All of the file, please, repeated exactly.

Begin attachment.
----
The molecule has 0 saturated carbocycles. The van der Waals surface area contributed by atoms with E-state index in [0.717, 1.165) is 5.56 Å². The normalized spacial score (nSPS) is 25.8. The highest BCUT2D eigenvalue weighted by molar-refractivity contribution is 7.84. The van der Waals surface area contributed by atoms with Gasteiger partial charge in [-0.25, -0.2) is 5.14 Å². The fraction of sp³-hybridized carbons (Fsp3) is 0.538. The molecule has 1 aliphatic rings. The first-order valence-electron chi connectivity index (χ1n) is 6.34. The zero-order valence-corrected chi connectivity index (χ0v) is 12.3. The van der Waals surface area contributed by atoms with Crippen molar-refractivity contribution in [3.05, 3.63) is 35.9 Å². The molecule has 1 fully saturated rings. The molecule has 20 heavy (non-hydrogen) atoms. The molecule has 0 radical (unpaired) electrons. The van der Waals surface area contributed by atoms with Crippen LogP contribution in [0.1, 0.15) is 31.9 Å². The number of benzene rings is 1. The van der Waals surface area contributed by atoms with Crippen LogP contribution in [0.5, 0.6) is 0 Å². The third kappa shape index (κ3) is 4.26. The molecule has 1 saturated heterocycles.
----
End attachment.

The molecule has 0 saturated carbocycles. The van der Waals surface area contributed by atoms with E-state index in [0.717, 1.165) is 5.56 Å². The normalized spacial score (nSPS) is 25.8. The highest BCUT2D eigenvalue weighted by molar-refractivity contribution is 7.84. The van der Waals surface area contributed by atoms with Gasteiger partial charge in [-0.25, -0.2) is 5.14 Å². The fraction of sp³-hybridized carbons (Fsp3) is 0.538. The molecule has 1 aliphatic rings. The first-order valence-electron chi connectivity index (χ1n) is 6.34. The zero-order valence-corrected chi connectivity index (χ0v) is 12.3. The van der Waals surface area contributed by atoms with Crippen molar-refractivity contribution in [3.05, 3.63) is 35.9 Å². The molecule has 1 fully saturated rings. The molecule has 20 heavy (non-hydrogen) atoms. The molecule has 0 radical (unpaired) electrons. The van der Waals surface area contributed by atoms with Crippen LogP contribution in [0.1, 0.15) is 31.9 Å². The number of benzene rings is 1. The van der Waals surface area contributed by atoms with Crippen LogP contribution in [0.5, 0.6) is 0 Å². The third kappa shape index (κ3) is 4.26. The molecule has 1 saturated heterocycles.